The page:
Clare Martin reflects on some common questions people raise about reconciliation work. Is a neutral space for dialogue possible? Can you ever really escape an echo chamber?

There are two kinds of conversation openers I’ve grown used to since becoming Co-Director of a peace centre. One goes like this: “Clare, St Ethelburga’s really needs to take a position on [insert political cause here]. You can’t just stand by and be neutral, that’s not ok. You need to take a position or else you’re complicit.”  The other one goes like this: “Isn’t ‘reconciliation’  just code for middle class / woke/ progressive/ globalist/ elite/ white/ Anywheres/ Eurocentric/ Global North /(the list goes on) groupthink?”

Both of these are fair questions. It’s true that our world is beset with unbearably urgent problems which need to be named. And it’s true that the peacemaking sector can be an awful echo chamber. I tend to give the same reply in every case. No, on the whole we don’t endorse specific political causes. Our aim is to offer a space for dialogue across differences. Yes, it’s tricky and in practice we do find that despite all our best intentions we can end up constellating all sorts of unconscious echo chamber dynamics in our work. It’s imperfect, and it’s always an evolving animal, and being honest and self-reflective is an important feature of our approach. 

Whatever answer I give, it usually doesn’t satisfy people. They often challenge me in unexpected ways I find it difficult to answer. Conversations get passionate, messy. Sometimes I reach for Rumi – ‘Out beyond ideas of wrongdoing and rightdoing there is a field, I’ll meet you there’ – and it falls flat. It sounds saccharine,  disconnected from the realities of conflict and injustice as they’re playing out in people’s lives. Sometimes I feel like I’m trying to persuade people of the existence of some mythical land – the safe pluralist space. Sometimes I wonder if I’m trying to convince myself.

Ultimately, both these questions are about the same thing. What’s the status of a (supposedly) neutral space for dialogue? Is it morally compromised? Is it unsafe? Is it a practical impossibility? What’s really needed to create spaces for honest disclosure, in a culture that has wounded so many people’s basic sense of trust? I like to be challenged on these questions. It feels more honest to be puzzled and confronted, than it does to be certain. In practice, though, what really interests me is the subtle magic that comes into play, when you’re facilitating a room full of people. There’s an alchemy that happens when you work with the basic elements of risk and softness, open-heartedness and truth.  For me, the ‘bridging divides’ part of our strapline (Bridging divides, loving Earth) is about this subtle alchemy. It’s experiential, intimate. It includes a sense of bridging the divide between the outer and inner worlds, as well as between people and the Earth. It isn’t about fixing a problem. It doesn’t mean a conflict is resolved.  It often happens unexpectedly, as a moment of grace in the midst of all the mess, as in John O’Donohgue’s words in his blessing over conflict:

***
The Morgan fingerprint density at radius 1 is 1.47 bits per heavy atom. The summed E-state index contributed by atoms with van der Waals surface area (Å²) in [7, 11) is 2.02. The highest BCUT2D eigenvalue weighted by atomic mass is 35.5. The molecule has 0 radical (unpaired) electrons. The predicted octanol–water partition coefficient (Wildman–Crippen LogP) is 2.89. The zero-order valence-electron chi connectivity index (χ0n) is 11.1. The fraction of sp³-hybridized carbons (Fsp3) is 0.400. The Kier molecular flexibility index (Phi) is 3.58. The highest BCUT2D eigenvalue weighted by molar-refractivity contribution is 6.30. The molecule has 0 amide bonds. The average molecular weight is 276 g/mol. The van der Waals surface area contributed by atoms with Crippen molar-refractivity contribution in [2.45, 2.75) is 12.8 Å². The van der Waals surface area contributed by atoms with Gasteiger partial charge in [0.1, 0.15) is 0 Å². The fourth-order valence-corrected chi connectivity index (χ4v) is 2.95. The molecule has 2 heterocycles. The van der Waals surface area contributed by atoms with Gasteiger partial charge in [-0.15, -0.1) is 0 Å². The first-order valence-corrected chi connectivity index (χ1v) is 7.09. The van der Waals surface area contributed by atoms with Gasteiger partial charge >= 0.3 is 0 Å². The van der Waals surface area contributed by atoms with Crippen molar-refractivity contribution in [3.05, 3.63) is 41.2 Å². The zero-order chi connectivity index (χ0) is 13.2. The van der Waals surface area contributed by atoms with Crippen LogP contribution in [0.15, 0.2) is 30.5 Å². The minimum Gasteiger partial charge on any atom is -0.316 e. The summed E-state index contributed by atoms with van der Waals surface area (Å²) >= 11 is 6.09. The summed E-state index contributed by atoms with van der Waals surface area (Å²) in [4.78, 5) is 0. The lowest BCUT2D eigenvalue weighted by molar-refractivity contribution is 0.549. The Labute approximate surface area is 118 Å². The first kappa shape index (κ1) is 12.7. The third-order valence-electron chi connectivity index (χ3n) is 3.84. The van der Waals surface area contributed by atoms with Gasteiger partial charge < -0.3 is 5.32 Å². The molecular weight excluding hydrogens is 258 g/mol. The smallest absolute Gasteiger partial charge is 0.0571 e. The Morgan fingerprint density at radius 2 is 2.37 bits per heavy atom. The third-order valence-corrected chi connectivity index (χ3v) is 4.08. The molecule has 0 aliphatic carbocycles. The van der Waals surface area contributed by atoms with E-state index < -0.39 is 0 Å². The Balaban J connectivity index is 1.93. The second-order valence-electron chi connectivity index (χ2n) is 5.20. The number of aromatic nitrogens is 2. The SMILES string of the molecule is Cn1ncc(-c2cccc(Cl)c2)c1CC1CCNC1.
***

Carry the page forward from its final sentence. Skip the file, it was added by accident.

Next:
When no true word can be said, or heard

And you mirror each other in the script of hurt,

When even the silence has become raw and torn,
May you hear again an echo of your first music. 

What do you think? What does ‘bridging divides’ mean to you, and what creates a space that feels safe and real enough for you to explore this with others? I hope you’ll join us at our upcoming Bridging divides, loving Earth conference where we’ll be exploring these themes and more. We’ve just announced full details of our workshop sessions –  do have a look!

Clare Martin


Clare is Co-Director of St Ethelburga’s. Previously Development Director, Clare created and led on the Radical Resilience programme and went on to be the strategic lead on our viewpoint diversity work, before stepping up to co-lead the centre alongside Tarot Couzyn. She brings more than 20 years’ experience facilitating groups for the sake of inner enquiry and outer change, and is interested in how contemplative practices can play a role in cultural repair. She has has worked on numerous interfaith projects, most notably for Nisa Nashim, the Jewish Muslim Women’s Network. Prior to this, Clare worked as a communications consultant in the corporate and charitable sector. Currently she runs a community garden on her Hackney housing estate, where she lives with her husband and 9-year old daughter. Raised a Christian, Clare has also studied Buddhism and Sufism. You can read her thoughts on the role of visionary imagination in resilience building here, and here is a short piece about contemplation as an antidote to conflict.